2. what happens if a file from the bank gets lost? What is their process for resending these files if you don't receive them.
  3. What is the process for acknowledging receipt of the files they send? How else are they to know you never received the file.
  4. What happens if you received the file but the acknowledgement gets lost? Assuming they resend the file because they think you didn't get it, how do you determine that it is a duplicate of a file you have already processed.
  5. What happens if the bank has to return someone's money for whatever reason? What is in the file to advise you of that and how are you going to process it?
  6. What happens if someone pays the wrong amount? If you only process the renewals when the correct money is received then what do you do when someone underpays? What do you do about the extra if someone overpays?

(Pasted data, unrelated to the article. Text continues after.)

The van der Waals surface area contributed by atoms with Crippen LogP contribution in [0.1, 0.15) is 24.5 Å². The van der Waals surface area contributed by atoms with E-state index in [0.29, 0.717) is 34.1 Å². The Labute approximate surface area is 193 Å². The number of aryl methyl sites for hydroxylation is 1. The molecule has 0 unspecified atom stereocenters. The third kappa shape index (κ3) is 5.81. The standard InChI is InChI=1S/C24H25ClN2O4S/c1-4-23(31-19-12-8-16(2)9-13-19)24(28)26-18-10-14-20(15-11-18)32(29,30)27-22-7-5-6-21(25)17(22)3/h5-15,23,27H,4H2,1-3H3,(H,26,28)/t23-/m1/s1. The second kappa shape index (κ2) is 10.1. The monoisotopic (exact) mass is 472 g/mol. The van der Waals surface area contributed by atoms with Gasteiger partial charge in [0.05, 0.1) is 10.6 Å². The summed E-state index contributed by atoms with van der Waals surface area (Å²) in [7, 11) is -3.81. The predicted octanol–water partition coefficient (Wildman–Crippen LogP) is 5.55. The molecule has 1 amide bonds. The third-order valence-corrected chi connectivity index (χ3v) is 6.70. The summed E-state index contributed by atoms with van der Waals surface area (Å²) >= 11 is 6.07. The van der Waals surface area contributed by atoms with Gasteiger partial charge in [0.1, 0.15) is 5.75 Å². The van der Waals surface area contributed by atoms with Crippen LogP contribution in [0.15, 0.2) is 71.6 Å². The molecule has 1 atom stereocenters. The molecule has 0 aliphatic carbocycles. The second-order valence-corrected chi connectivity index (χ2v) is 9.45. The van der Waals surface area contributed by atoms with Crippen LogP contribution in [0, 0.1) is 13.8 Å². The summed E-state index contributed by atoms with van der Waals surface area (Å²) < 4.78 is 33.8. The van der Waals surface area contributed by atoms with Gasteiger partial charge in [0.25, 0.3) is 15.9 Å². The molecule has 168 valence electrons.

7. What is the process for advising the bank that you are rejecting payments received where the amount is wrong?
  8. What is the process for you and/or the bank advising the person that their payment has been rejected? Does the bank even have a facility for you to reject payments?
  9. After processing all the renewals, how are you going to reconcile the renewals against the original file received in order to make sure that the file has been fully processed? What are you going to do if the reconciliation fails?

As you can see, even just listing all of the validation/exception processing steps that I have already thought of at that high level means that these validations make up 75% of the processing steps that are already on the list and chances are that if you were to actually develop this system there would be a lot more validation and exception handling steps that need to be added to the list and resolved before the system can be built.